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Pinball has its origins in the French game of Bagatelle. Played on a narrow table with an incline, a player used a miniature pool stick to shoot a ball up a channel set on the side of the board. The ball would then drop through a series of pins until it landed in a scoring pocket at the bottom of the board. The game of Bagatelle underwent a few revisions in the 1800s that made it look more like pinball, including a spring operated ball shooter and a coin operated version.
In 1931, the first coin operated pinball machine was produced by Automatic Industries. This was a game called "Whiffle Board." A few years later, Raymond Maloney, founder of the Bally Manufacturing Company of Chicago, Illinois, invented a game called "Ballyhoo." It was about this time that the term "pinball" began to be used for these games.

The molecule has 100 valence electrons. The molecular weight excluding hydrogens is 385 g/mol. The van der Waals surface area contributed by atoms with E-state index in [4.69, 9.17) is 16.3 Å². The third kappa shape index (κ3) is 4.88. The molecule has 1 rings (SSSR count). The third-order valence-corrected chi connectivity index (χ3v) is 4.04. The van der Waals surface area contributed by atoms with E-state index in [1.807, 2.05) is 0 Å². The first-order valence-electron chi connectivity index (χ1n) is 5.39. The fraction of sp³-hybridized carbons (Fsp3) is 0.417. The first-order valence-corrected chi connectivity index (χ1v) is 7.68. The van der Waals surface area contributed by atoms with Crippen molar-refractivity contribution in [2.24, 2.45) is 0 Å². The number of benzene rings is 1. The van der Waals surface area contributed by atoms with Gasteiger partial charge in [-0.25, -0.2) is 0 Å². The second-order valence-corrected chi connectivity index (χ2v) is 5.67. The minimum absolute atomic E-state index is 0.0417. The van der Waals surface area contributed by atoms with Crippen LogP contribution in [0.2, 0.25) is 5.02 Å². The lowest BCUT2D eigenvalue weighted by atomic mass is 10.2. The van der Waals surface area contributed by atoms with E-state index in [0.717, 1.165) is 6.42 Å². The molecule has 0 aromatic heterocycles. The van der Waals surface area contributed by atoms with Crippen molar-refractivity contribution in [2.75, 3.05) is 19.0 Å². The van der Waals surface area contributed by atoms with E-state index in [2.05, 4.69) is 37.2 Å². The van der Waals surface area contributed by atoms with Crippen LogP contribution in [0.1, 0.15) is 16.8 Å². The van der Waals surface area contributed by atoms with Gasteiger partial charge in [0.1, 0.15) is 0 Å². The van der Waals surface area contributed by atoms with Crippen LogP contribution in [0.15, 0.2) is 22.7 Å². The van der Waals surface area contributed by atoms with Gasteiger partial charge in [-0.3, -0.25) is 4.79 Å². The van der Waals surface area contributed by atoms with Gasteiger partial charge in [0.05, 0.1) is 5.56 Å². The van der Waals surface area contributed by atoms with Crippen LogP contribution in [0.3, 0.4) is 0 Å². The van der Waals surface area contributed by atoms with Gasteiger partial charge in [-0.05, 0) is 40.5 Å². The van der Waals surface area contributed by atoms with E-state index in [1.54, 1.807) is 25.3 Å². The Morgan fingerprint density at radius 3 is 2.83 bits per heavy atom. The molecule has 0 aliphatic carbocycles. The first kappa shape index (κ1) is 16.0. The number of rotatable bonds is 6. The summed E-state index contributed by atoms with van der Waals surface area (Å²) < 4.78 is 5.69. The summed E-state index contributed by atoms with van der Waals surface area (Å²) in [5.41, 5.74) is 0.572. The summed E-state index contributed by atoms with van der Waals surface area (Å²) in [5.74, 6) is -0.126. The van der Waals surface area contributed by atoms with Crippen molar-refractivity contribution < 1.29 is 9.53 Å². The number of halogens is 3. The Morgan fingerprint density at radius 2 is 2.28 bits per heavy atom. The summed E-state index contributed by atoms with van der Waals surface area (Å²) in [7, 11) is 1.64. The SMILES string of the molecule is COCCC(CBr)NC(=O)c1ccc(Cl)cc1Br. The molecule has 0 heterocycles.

Pinball grew in popularity after World War II, especially after flippers were added to the Humpty Dumpty pinball game in 1947 by the D. Gottlieb Company. Pinball was at the height of its popularity during the late 1940s and 1950s. Interest peaked again in the 1970s when solid state pinball machines were introduced. Pinball remained popular until the mid 1990s, when video games eclipsed pinball as the major arcade attraction.
Harry Williams, founder of the Williams Manufacturing Company, responded to players' attempts to cheat at pinball by lifting the machines. In 1935, he invented the "tilt" mechanism to prevent cheating
Pinball was outlawed in many areas of the United States in the mid 1940s. People perceived pinball to be a game of chance, and therefore a form of gambling, which was illegal at the time
The rarest pinball machine is Bally's "Pinball Circus" from 1994. Only two of these machines exist – one in a private collection and the other at the Pinball Hall of Fame in Las Vegas, Nevada